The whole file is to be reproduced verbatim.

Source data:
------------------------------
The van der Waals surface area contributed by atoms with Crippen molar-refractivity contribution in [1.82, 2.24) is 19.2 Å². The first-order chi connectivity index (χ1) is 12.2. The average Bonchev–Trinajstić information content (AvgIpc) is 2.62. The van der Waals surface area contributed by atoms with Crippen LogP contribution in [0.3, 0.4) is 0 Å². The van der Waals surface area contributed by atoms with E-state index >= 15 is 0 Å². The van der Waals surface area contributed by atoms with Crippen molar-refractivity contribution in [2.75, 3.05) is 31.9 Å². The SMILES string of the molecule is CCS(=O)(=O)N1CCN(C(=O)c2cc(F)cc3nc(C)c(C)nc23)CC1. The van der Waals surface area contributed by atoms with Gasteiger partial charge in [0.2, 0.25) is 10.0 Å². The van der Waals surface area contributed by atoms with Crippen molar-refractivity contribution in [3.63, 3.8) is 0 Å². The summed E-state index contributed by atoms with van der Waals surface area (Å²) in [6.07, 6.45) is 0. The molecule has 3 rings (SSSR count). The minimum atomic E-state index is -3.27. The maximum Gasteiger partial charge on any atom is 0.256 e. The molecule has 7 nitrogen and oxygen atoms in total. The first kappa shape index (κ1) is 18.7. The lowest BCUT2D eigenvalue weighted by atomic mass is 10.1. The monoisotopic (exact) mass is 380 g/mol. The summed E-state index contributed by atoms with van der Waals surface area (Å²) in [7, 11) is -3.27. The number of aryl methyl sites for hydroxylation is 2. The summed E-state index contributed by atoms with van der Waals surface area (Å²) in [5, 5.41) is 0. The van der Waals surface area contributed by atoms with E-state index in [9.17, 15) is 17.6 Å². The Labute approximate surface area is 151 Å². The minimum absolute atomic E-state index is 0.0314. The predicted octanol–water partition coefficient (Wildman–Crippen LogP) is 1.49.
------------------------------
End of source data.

The van der Waals surface area contributed by atoms with Crippen molar-refractivity contribution in [1.82, 2.24) is 19.2 Å². The first-order chi connectivity index (χ1) is 12.2. The average Bonchev–Trinajstić information content (AvgIpc) is 2.62. The van der Waals surface area contributed by atoms with Crippen LogP contribution in [0.3, 0.4) is 0 Å². The van der Waals surface area contributed by atoms with E-state index >= 15 is 0 Å². The van der Waals surface area contributed by atoms with Crippen molar-refractivity contribution in [2.75, 3.05) is 31.9 Å². The SMILES string of the molecule is CCS(=O)(=O)N1CCN(C(=O)c2cc(F)cc3nc(C)c(C)nc23)CC1. The van der Waals surface area contributed by atoms with Gasteiger partial charge in [0.2, 0.25) is 10.0 Å². The van der Waals surface area contributed by atoms with Crippen molar-refractivity contribution in [3.63, 3.8) is 0 Å². The summed E-state index contributed by atoms with van der Waals surface area (Å²) in [6.07, 6.45) is 0. The molecule has 3 rings (SSSR count). The minimum atomic E-state index is -3.27. The maximum Gasteiger partial charge on any atom is 0.256 e. The molecule has 7 nitrogen and oxygen atoms in total. The first kappa shape index (κ1) is 18.7. The lowest BCUT2D eigenvalue weighted by atomic mass is 10.1. The monoisotopic (exact) mass is 380 g/mol. The summed E-state index contributed by atoms with van der Waals surface area (Å²) in [7, 11) is -3.27. The number of aryl methyl sites for hydroxylation is 2. The summed E-state index contributed by atoms with van der Waals surface area (Å²) in [5, 5.41) is 0. The van der Waals surface area contributed by atoms with E-state index in [9.17, 15) is 17.6 Å². The Labute approximate surface area is 151 Å². The minimum absolute atomic E-state index is 0.0314. The predicted octanol–water partition coefficient (Wildman–Crippen LogP) is 1.49.